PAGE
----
Want to Have it All? Work in Denmark
I stared nervously at the outgoing folder, silently willing a stubborn last email to hurry up on out. Send…send! The whole floor empty and dark, I slammed my laptop shut and raced to the floor underneath, desperate to find signs of life. I needed someone, anyone left in the office so I wouldn’t have to figure out how to put the security alarm on. The receptionists had been gone for an hour already, but to my relief, a lone British expat was still there, tapping away to his compatriots no doubt. It was a sunny day, and definitely too late to catch anyone still around or answering emails here. We caught each other’s eye, and exchanged a slightly amused smile between Anglophones.
The time was 5:30pm. Welcome to working late in Denmark.
Like so many Americans, I fell in love with Europe and the lifestyle people lead there after numerous visits and semesters abroad. Surrounded by amazing Old World architecture, languages and European friends was my peak happiness, and I felt like I belonged there. This lifestyle was my dream lifestyle.
You mean, if I work in Europe, I get six weeks of vacation and I live in Europe?
And while most might feel likewise, they usually go home, graduate, and accept their fate of navigating the American work culture and all the “why can’t we have nice things?!” hallmarks that come along with it. Long badge of honor work hours, little vacation (and none of it guilt-free), constant emails at all hours, all around less life more work.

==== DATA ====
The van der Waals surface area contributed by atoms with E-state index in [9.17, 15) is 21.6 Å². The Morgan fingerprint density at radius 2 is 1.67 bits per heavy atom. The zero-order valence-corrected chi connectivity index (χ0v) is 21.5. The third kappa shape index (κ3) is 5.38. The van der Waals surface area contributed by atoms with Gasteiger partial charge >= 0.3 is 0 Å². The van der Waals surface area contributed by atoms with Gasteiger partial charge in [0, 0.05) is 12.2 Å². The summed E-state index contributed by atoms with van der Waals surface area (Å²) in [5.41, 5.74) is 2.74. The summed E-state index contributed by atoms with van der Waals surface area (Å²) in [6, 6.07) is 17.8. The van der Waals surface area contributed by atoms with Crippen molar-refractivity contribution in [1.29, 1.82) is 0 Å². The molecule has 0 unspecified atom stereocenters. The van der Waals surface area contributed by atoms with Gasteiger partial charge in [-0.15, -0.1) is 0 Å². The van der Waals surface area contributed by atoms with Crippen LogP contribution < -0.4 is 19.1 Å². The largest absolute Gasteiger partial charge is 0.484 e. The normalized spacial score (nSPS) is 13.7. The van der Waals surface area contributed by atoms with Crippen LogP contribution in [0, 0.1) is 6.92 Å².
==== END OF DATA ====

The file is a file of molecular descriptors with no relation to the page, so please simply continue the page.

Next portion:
But me? I felt like I knew too much. You mean, if I work in Europe, I get six weeks of vacation and I live in Europe? There had to be a way. Coming home from studying in Poland going into my last semester of university, I vowed to find my first job in Europe right after graduation.
And, I did just that. There I was, at 22 with a marketing job in Paris, France. Don’t get me wrong, that was alright for a year…but having visited, studied in Sweden and made friends there, I realized I was even more attuned to that culture. I made it to Europe, but now living in Scandinavia was my next goal. I pushed for a role in Sweden, but in the end, there was an opening to work in Denmark. Close enough.
I’ll let you in on a secret. France is usually upheld as having one of the world’s best work-life balances, right? But Denmark is heads above, taking it to a whole other level still. A near paradise for anyone, but especially the working woman with knowledge of worse alternatives.
My first tip off was my contract, where it said “working hours are from 8:30 – 16:30 Monday to Thursday, and 8:30 – 16:00 on Friday.” I’m sure on American contracts it says 9 AM until 5 PM, but you’re pressured to stay longer, so I was hoping this wasn’t something similar — because these hours sounded fantastic.
Even in France it’s not as optimal. People arrive leisurely until 10 AM, then take a 1 hour-ish lunch and coffee break, and then leave at 7 or even 8. They stretch things out, and even if you’re super efficient ,you’ll be pressured to stay later (gasp!).